Claims (20)

I claim:
1. An agitator for placement in a cup along with beverage components and a liquid carrier, the agitator comprising:
a central hub;
a plurality of elongated projections extending radially from the hub, the projections having substantially the same length.
2. The agitator of claim 1 wherein the hub includes a core covered by a sheath.
3. The agitator of claim 2 wherein the core is a metal ball.
4. The agitator of claim 3 wherein the sheath is made of a polymer material.
5. The agitator of claim 1 wherein the projections attach to the hub at a root and extend from the root to a free end.
6. The agitator of claim 5 wherein the projections include at least one post having a frusto-conical shape with a maximum diameter at the root and a minimum diameter at the free end.
7. The agitator of claim 5 wherein the projections include at least one spoke having a frusto-conical shape with a maximum diameter at the free end and a minimum diameter at the root.
8. The agitator of claim 5 wherein the projections include at least one post having a frusto-conical shape with a maximum diameter at the root and a minimum diameter at the free end and the projections further include at least one spoke having a frusto-conical shape with a maximum diameter at the free end and a minimum diameter at the root.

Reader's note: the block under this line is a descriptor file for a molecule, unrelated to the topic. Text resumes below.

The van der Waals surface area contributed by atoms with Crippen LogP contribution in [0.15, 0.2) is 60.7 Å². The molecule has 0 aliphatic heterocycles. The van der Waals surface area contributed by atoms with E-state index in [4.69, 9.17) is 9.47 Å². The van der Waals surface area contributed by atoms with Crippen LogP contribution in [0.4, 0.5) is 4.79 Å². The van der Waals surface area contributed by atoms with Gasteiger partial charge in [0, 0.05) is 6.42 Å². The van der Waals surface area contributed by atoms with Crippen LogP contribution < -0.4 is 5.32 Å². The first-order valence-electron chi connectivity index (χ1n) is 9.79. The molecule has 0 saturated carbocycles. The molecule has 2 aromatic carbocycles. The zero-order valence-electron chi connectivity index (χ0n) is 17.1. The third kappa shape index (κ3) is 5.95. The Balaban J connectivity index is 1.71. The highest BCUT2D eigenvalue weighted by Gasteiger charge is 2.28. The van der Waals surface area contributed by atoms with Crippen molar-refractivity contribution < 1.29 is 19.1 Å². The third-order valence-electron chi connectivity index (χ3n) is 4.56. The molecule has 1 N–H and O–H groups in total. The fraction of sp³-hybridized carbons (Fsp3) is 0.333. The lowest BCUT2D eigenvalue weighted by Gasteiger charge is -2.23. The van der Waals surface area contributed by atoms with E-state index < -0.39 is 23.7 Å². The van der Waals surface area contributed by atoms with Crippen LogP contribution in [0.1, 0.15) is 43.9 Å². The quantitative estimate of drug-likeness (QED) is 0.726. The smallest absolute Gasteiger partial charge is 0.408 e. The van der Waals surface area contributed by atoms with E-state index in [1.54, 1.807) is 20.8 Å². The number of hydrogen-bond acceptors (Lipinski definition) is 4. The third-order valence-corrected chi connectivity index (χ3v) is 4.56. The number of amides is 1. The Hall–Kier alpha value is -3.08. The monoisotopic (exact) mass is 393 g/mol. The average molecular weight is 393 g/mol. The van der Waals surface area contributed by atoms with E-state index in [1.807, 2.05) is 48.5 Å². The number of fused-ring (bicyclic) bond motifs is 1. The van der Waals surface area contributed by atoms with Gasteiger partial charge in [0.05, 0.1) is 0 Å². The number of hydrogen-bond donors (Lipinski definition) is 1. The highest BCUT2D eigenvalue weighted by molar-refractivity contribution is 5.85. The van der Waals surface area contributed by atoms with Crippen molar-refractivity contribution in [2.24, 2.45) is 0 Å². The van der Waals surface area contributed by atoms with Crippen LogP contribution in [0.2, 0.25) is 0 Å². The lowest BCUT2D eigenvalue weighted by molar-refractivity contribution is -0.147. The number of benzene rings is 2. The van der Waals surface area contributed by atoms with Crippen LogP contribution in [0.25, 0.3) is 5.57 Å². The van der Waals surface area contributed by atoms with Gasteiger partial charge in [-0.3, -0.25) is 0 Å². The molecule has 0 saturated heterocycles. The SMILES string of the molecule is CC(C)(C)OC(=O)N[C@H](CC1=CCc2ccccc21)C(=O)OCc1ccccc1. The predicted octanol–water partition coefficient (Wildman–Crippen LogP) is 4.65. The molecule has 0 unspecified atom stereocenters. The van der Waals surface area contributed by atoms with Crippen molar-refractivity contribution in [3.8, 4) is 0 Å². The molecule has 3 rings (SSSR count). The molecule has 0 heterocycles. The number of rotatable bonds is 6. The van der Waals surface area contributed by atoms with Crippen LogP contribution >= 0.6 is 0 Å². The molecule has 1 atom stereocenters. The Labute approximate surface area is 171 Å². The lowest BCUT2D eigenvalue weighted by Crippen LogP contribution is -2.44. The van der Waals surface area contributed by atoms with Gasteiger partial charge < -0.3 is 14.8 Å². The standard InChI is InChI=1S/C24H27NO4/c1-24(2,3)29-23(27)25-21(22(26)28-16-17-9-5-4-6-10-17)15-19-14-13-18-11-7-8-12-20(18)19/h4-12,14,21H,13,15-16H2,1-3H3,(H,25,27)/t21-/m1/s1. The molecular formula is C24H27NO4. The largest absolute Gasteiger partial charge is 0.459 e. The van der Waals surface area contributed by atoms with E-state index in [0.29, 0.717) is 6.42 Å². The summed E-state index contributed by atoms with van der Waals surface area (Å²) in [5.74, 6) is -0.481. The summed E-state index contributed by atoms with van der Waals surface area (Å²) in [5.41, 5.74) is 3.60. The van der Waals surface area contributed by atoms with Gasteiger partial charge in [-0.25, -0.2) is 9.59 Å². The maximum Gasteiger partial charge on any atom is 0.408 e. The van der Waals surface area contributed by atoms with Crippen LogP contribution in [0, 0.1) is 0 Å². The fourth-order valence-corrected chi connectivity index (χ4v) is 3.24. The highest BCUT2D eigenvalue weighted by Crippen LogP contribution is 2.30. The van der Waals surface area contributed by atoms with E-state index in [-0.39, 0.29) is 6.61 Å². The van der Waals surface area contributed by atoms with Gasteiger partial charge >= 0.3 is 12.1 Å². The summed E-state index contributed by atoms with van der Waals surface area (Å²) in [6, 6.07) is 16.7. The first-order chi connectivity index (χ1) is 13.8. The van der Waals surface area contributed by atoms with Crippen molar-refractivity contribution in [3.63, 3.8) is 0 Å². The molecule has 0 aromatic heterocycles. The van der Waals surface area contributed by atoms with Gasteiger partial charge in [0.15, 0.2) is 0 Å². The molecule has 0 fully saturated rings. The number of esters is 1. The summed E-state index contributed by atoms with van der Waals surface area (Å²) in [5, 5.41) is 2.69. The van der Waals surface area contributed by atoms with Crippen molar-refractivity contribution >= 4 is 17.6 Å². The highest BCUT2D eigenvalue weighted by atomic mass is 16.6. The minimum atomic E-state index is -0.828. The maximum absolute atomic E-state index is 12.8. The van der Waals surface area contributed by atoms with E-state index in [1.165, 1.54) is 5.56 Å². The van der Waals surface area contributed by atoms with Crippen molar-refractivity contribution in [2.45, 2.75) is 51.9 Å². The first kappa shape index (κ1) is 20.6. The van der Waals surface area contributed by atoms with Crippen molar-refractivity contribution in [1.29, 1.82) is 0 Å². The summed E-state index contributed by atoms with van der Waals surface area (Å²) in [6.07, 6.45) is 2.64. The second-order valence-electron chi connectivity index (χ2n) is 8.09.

9. The agitator of claim 1 having at least two projections which are diametrically aligned with one another.
10. The agitator of claim 1 wherein the projections are arranged orthogonally to one another.
11. The agitator of claim 10 wherein the projections are arranged in diametrically-aligned pairs.
12. The agitator of claim 11 having at least three pairs of projections arranged orthogonally to one another with each pair diametrically aligned.
13. A cup for receiving beverage components and a liquid carrier, the cup comprising:
a container body having a bottom wall and side wall, the walls adjoining one another at a first radius; and
an agitator for placement in the container body and having a central hub and a plurality of elongated projections extending radially from the hub, the projections having substantially the same length and each projection terminating at a dome having a second radius that is less than or equal to the first radius.
14. The cup of claim 13 further comprising a lid sized for selective engagement with the top of the container body.
15. The cup of claim 13 wherein the agitator includes a hub having a core covered by a sheath.
16. The cup of claim 15 wherein the core is a metal ball.
17. The cup of claim 15 wherein the sheath is made of a polymer material.